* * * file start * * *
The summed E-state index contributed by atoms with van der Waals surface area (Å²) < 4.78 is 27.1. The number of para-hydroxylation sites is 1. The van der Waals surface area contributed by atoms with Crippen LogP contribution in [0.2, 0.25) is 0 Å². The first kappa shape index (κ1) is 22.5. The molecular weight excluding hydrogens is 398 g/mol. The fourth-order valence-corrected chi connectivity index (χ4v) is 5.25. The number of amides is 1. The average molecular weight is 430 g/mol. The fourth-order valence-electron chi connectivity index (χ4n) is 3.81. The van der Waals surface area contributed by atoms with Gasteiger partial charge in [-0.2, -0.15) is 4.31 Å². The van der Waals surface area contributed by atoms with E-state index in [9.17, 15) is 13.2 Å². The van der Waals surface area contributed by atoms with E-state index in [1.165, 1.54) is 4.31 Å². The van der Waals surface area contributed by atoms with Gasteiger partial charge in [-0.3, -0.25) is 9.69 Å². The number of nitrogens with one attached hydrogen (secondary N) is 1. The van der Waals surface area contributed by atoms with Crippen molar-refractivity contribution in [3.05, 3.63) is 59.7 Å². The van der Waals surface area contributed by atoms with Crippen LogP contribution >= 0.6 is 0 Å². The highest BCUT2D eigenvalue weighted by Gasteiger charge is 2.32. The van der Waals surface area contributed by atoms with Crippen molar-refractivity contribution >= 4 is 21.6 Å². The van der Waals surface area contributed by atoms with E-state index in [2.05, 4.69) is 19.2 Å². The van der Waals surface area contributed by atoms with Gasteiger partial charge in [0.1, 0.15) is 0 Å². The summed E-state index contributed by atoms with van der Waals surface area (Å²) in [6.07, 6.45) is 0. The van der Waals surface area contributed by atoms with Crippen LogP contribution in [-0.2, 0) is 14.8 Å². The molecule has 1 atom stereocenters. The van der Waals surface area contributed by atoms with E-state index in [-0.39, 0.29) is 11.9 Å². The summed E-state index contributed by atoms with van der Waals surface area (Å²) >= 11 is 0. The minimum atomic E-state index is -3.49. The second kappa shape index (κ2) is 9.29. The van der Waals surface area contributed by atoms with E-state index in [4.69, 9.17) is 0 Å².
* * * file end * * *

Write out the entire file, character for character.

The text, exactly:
The summed E-state index contributed by atoms with van der Waals surface area (Å²) < 4.78 is 27.1. The number of para-hydroxylation sites is 1. The van der Waals surface area contributed by atoms with Crippen LogP contribution in [0.2, 0.25) is 0 Å². The first kappa shape index (κ1) is 22.5. The molecular weight excluding hydrogens is 398 g/mol. The fourth-order valence-corrected chi connectivity index (χ4v) is 5.25. The number of amides is 1. The average molecular weight is 430 g/mol. The fourth-order valence-electron chi connectivity index (χ4n) is 3.81. The van der Waals surface area contributed by atoms with Gasteiger partial charge in [-0.2, -0.15) is 4.31 Å². The van der Waals surface area contributed by atoms with E-state index in [9.17, 15) is 13.2 Å². The van der Waals surface area contributed by atoms with E-state index in [1.165, 1.54) is 4.31 Å². The van der Waals surface area contributed by atoms with Gasteiger partial charge in [-0.3, -0.25) is 9.69 Å². The number of nitrogens with one attached hydrogen (secondary N) is 1. The van der Waals surface area contributed by atoms with Crippen molar-refractivity contribution in [3.05, 3.63) is 59.7 Å². The van der Waals surface area contributed by atoms with Crippen LogP contribution >= 0.6 is 0 Å². The highest BCUT2D eigenvalue weighted by Gasteiger charge is 2.32. The van der Waals surface area contributed by atoms with Crippen molar-refractivity contribution >= 4 is 21.6 Å². The van der Waals surface area contributed by atoms with E-state index in [2.05, 4.69) is 19.2 Å². The van der Waals surface area contributed by atoms with Gasteiger partial charge in [0.1, 0.15) is 0 Å². The summed E-state index contributed by atoms with van der Waals surface area (Å²) in [6.07, 6.45) is 0. The van der Waals surface area contributed by atoms with Crippen LogP contribution in [-0.2, 0) is 14.8 Å². The molecule has 1 atom stereocenters. The van der Waals surface area contributed by atoms with E-state index in [-0.39, 0.29) is 11.9 Å². The summed E-state index contributed by atoms with van der Waals surface area (Å²) >= 11 is 0. The minimum atomic E-state index is -3.49. The second kappa shape index (κ2) is 9.29. The van der Waals surface area contributed by atoms with E-state index in [4.69, 9.17) is 0 Å².